Tamales And Hot Chocolate

Christmas decorations go up around the White House, Wednesday, Dec. 4, 2002, as workers put up a large wreath and evergreen bunting on the Eisenhower Executive Building at the White House complex. CBS/AP

President Bush thinks gifts should never, ever be opened before Christmas morning. A fondly recalled practice from first lady Laura Bush's childhood dictates tamales and enchiladas for the Christmas Eve menu.

Like millions of Americans, the president's family has developed its own set of traditions - comforting in their familiarity and binding in their repetition - that govern how Christmas is celebrated. But also like many other households, those cherished yuletide traditions often must make room for fresh faces and changing circumstances.

With Jenna off at the University of Texas, Barbara at Yale and their parents in the White House, the family's holiday custom of gathering to hang trinkets and tinsel on the Christmas tree now falls to others. And the hot chocolate that used to follow has been rescheduled for Christmas morning.

Asked if any special traditions - such as the tree decorating or watching home movies on Christmas Eve - have fallen by the wayside for the Bush family, Mrs. Bush did not hesitate.

"Yes!" she said. "We really miss the traditions because the girls are away at college. But we still drink hot chocolate and open presents as a family. Now, we just do it at Camp David."

The presidential retreat in the Maryland mountains where the Bushes headed on Saturday happens to be a tradition of sorts for the family.

They often spent the holiday there when the president's father was in the White House as vice president and president. The current president, his wife and two girls would arrive in Washington a day or two before Christmas, maybe attend a White House reception and then head for the hills with the rest of the large, tight-knit clan.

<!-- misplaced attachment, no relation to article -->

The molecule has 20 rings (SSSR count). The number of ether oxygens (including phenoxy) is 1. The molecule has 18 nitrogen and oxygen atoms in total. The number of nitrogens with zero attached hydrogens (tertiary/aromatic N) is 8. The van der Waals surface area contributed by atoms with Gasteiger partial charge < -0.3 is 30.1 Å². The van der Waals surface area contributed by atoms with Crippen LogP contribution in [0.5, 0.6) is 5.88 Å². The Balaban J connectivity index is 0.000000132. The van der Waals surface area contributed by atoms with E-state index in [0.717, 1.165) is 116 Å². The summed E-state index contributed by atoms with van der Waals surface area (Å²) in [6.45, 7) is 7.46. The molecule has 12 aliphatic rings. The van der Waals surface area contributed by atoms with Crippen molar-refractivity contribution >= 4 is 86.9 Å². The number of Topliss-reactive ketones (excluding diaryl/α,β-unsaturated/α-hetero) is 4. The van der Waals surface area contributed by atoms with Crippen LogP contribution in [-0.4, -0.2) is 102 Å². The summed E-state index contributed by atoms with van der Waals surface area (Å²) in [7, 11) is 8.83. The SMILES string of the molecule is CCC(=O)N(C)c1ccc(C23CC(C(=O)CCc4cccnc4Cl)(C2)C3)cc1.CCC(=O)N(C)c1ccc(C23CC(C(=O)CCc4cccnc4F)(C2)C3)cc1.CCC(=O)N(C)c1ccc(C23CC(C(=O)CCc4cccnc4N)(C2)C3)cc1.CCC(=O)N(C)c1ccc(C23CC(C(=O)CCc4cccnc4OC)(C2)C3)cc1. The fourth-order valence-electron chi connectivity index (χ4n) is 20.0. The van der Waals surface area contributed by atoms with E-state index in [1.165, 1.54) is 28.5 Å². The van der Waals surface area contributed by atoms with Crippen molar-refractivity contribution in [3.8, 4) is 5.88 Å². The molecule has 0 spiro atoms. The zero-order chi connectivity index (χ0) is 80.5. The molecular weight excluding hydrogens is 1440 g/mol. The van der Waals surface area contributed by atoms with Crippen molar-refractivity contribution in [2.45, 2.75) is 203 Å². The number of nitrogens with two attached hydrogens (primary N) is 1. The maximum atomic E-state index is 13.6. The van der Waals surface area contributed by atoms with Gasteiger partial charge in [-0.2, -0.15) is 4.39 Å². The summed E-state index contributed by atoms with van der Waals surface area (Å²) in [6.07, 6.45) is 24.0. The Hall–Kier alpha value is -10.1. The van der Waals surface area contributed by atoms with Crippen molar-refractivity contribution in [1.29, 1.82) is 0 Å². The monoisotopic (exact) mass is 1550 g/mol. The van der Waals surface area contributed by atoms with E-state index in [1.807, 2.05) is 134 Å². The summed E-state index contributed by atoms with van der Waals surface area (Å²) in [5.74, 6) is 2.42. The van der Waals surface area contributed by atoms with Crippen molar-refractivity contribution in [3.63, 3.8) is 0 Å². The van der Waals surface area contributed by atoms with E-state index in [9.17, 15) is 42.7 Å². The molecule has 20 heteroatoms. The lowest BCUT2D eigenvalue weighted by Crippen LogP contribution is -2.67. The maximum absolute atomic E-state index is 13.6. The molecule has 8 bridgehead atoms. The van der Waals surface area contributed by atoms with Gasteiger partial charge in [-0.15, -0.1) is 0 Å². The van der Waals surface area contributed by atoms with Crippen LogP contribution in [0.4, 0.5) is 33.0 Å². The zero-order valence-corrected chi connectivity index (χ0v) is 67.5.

Together, the Bushes' Christmas celebrations have become a blend of each of their families' traditions and their own accumulated history.

Included in the holiday decorations brought with them to Washington are two creches, one a Mexican nativity scene and the other from Prague, a souvenir of a visit to that city earlier this year by the First Lady and Jenna Bush. Mrs. Bush, a former librarian, also likes to display Christmas books such as the children's classic "The Polar Express" on the coffee table.

A perennial favorite tree ornament is one made of construction paper displaying photos of the twins. The ornament, which they made as a project when they were about 2 years old, joins some from Mrs. Bush's childhood and even from her grandmother's collection. More recent acquisitions depict their beloved Scottish terrier, Barney, and other animals.

With Bush's ascension to the nation's highest office and the construction of a new home in Crawford, Texas, new traditions are being born.

The Christmas dinner menu was still mostly undecided several days out, with Mrs. Bush leaning toward a beef tenderloin. She had considered, but then discarded, a recipe for red velvet cake she recently spied in a magazine.

The gifts that will appear Christmas morning were being kept secret by the first lady's staff. One thing is certain: Per presidential order, they will remain wrapped until the family gathers in their pajamas around the tree on Christmas morning. Stocking gifts, usually the purview of Bush, will likely be waiting outside the girls' bedroom doors.

Some traditions do change with age, however. Jenna and Barbara, now 21, probably will not try to attach the gift bows around their pets' necks as they did every year when they were younger.

And one more change.

"Unlike when they were younger, they sleep later," said Mrs. Bush, who answered written questions through her spokeswoman. "They are not the ones waking us up. We make the hot chocolate and wake them up. By that time, the president and I have already eaten our cereal."


By Jennifer Loven
  • Francie Grace

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